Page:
Five Years after the Flood Waves

Tsunami Tourism in South India

T. Ravindran stays in a dilapidated single room thatched hut with his four member family, right on the sea shore. He is a traditional fisherman of Pozhikara, adjacent to Veli Tourist village in Kerala. When I asked him about the new walkway constructed for tourists, four feet high right in front of his house, he said "My boat used to be parked right there where this construction has come up. I do not know the name of it, but I know it is supposedly for the tourists."

He tells me how this place was used by his family for their fishing and related activities from his forefathers time. "But we do not have any title deed for the land", he says. "We traditionally stayed here, and nobody restricted us." Now, many fishermen can no longer park their boats here. "This wall, this walkway, whatever you call it, acts as an obstruction for us when shifting of boats is required. This happens when the sea is a bit rough and comes closer to our homes. It is a frequent phenomenon now. We have to manoeuvre the boats all the way around this."

When I mentioned to Ravindran that the walkway was built with Tsunami rehabilitation money, he was numb for some time. "How can they do this and use tsunami money for tourism?" he finally asked. "No tsunami destruction happened here. Moreover, tsunami money should be used for the betterment of lives of us fisher folk. We are living in constant fear of the sea and our lives have gone from bad to worse after the tsunami. No wonder the government officials did not consult us. Just see the condition in which we are living. Maybe they constructed this because it gives a good view of our misery that can be part of the scenery for the tourists?"

Misappropriation of Tsunami Funds

It is no wonder that the fishermen are in a shock when they learn that the democratically elected government's Tourism Department is withholding this kind of information. When queried by "Kabani - the other direction", using the Right to Information Act of the Indian government, "Kerala Tourism" was not ready to provide sufficient details on the use of the Tsunami rehabilitation fund for developing beach tourism. For example, the query referred to the artificial reef to be constructed at Kovalam beach, which is one of the 22 tourism projects currently planned or already implemented using tsunami money. All of these projects are in locations where no damage to tourism infrastructure happened because of tsunami.

Hardly Any Jobs

Chothavilai beach village lies close to Kanyakumari, a popular pilgrimage destination in Tamil Nadu, on the southern tip of India. It has a small tourism park adjacent to the beach. Tsunami money worth 2.4 million Indian Rupees has been used to renovate this park. Tamil Nadu government's tourism policy note quotes from the Ministry of Tourism, Government of India, and says that every million rupees invested in Tourism created 47.5 jobs. When asked about how many local people have benefited from tourism development here in Chothavilai, the owner of a makeshift shop at the tourist beach says 'Tourism has not created much jobs or benefits. Only five to six people like me with makeshift shops get something. So on a personal note it has been good, but for our people there have been problems. Many people have had to sell their land to the tourism industry. Locals can no longer buy land here for themselves or their children, because land prices have shot up like anything. The tourist police chases locals away from the beach saying they will harass the tourists. Local women do not venture out freely like they used to, since they are harassed by visiting outsiders."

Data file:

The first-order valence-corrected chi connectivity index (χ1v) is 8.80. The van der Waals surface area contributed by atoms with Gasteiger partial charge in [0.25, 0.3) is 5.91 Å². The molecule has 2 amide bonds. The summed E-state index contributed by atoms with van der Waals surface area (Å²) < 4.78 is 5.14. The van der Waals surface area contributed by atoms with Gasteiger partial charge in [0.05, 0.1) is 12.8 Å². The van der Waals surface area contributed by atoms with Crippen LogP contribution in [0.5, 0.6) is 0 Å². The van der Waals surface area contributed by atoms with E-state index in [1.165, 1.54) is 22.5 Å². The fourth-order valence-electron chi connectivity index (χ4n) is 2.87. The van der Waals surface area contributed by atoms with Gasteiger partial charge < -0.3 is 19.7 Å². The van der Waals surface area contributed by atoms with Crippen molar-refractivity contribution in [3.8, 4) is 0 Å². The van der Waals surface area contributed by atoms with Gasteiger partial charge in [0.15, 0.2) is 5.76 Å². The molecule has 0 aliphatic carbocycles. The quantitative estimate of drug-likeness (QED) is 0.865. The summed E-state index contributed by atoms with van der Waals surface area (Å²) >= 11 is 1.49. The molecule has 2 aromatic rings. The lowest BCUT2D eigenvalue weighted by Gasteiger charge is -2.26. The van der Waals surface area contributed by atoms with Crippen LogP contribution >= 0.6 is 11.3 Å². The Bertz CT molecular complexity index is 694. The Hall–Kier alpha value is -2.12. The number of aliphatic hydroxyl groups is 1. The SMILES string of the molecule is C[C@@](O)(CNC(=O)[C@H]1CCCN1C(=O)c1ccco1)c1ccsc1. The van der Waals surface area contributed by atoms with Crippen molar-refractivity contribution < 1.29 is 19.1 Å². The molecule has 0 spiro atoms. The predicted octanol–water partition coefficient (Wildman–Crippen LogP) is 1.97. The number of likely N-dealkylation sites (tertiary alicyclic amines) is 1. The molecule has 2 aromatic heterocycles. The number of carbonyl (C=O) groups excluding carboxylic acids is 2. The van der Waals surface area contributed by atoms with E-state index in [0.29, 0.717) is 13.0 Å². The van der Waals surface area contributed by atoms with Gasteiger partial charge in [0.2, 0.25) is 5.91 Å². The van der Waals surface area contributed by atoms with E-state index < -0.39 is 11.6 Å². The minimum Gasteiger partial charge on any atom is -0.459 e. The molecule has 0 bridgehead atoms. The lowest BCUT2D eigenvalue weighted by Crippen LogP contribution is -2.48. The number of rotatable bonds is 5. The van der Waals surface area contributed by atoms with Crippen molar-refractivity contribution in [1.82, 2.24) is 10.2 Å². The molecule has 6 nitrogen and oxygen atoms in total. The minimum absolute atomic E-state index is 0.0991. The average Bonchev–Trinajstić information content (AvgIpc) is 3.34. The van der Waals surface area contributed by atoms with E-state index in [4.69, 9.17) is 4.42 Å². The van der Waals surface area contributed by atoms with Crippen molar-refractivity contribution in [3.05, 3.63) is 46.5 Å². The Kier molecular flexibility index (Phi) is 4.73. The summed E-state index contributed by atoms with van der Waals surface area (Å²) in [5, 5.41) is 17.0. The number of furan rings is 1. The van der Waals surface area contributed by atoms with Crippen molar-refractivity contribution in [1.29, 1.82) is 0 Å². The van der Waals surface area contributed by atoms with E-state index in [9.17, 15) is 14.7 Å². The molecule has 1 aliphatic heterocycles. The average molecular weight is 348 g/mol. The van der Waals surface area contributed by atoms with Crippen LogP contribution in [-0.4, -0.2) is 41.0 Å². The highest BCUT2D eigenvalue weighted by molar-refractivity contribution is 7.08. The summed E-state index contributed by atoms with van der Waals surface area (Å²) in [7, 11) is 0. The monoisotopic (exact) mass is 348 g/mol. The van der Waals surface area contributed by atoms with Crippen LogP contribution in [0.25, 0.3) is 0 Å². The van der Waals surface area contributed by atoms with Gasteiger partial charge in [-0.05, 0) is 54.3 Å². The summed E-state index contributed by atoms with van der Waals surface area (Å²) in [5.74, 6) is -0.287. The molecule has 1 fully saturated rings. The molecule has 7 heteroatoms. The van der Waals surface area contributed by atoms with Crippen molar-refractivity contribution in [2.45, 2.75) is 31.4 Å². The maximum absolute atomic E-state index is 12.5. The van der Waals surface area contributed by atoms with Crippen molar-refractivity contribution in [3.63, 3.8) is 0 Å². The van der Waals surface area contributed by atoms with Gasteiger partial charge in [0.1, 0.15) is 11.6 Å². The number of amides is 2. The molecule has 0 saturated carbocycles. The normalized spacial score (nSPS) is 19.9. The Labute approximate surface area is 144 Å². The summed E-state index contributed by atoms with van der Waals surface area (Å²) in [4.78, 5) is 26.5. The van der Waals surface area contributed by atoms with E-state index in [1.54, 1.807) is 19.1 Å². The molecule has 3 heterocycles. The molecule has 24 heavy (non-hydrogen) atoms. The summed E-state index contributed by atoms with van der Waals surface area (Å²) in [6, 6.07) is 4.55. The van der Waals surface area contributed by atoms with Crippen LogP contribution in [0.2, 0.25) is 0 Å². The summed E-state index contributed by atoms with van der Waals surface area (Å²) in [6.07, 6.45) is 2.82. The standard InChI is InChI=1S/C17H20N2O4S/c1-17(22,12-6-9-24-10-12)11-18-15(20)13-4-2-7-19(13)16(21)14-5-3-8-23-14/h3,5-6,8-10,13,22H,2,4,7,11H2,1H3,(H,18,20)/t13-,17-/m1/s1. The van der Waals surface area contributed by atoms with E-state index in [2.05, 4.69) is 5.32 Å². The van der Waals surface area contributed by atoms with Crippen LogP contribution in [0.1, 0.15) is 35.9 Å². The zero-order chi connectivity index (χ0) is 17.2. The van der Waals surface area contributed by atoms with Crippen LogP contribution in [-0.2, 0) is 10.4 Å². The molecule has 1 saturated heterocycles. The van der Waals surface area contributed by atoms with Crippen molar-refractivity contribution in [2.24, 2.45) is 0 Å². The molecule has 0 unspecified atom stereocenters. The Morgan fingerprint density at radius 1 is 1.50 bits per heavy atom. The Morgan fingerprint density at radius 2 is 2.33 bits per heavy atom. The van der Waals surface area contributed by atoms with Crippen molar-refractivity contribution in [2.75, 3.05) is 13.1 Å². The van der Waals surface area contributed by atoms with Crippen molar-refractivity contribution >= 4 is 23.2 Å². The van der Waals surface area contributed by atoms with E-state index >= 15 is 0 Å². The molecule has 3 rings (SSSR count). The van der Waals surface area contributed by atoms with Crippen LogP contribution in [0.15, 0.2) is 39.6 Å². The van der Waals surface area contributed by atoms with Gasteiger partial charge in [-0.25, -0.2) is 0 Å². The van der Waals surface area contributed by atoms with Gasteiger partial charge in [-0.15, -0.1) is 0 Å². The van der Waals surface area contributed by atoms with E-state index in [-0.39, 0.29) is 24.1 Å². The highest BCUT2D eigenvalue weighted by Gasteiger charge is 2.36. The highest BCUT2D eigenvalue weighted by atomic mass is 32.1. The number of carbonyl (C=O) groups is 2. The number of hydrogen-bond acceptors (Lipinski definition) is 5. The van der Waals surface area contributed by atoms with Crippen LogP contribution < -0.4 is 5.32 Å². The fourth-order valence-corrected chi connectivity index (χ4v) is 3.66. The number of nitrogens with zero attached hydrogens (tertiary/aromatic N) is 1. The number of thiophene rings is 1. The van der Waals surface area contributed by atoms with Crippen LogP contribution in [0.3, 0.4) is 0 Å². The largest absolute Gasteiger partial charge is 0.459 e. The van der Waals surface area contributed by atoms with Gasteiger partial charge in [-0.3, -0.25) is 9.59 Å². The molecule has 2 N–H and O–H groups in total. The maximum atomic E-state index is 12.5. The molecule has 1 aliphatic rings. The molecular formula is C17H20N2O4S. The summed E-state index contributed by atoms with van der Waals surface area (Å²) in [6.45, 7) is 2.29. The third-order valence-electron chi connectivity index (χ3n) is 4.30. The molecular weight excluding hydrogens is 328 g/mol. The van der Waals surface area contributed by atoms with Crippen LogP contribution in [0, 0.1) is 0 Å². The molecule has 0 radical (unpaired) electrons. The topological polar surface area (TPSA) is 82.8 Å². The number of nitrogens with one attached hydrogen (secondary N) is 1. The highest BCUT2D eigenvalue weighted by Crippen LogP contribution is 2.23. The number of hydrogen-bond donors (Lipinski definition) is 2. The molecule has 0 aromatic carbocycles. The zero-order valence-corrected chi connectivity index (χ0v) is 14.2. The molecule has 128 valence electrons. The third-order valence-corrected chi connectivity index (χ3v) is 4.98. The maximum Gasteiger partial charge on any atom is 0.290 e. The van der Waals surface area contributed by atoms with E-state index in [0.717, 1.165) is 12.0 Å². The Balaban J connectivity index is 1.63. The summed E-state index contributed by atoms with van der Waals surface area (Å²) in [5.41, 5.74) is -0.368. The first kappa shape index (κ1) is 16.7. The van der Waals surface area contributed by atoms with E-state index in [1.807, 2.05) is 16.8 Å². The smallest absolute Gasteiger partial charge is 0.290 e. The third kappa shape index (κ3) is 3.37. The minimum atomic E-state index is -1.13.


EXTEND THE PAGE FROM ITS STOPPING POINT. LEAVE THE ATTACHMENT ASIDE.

Coastal Protection

In Chothavilai, tourism investment has increased the vulnerability of the local community and the environment. To build a road and other infrastructure to Chothavilai tourist beach prior to the tsunami, sand dunes which act as natural protection barriers from the sea had been destroyed. Tsunami resulted in the loss of 30 lives in this area.

The state governments of Kerala and Tamil Nadu have facilitated the misappropriation of tsunami money meant for coastal communities. Used for tourism development, it is benefiting the industry and marginalizing the already marginalized local population. All these tourism constructions are violating the existing Coastal Regulation Zone rules which are meant for the conservation of the coastal ecology and include the protection for fishermen's rights.

A newly brought in legislation for the coast after Tsunami in 2005, the so-called Coastal Management Zone Notification, was about to allow the opening up of the coast to major tourism development along with other industries. It did not include any protective measures for communities' traditional rights and coastal eco-systems. It had to be dropped in 2009, following widespread protest and resistance.

Tsunami Tourism

In June 2008, the "Times of India" reported that the Tamil Nadu government was considering options to turn tsunami-affected villages into memorials of the disaster. The aim is to preserve the memories of pre-tsunami days and educate visitors about the devastating impact the disaster had on these places. Tsunami tourism, they feel, will also prevent these places from being completely forgotten.

The state governments in South India would easily be able to promote "Tsunami Tourism", since even five years after the Tsunami, many affected communities still live in misery. "Our misery as scenery for the tourists." In the Tsunami affected states of India, T. Ravindran's words echo through tourism's interventions in people's lives.

Sajeer Abdul Rehman is a member of "Kabani - the other direction". He works with coastal communities as part of Kabani's post-tsunami capacity-building programme for community empowerment, facilitated by Tourism Concern, UK.

(972 words, 78 lines, December 2009, TW 57)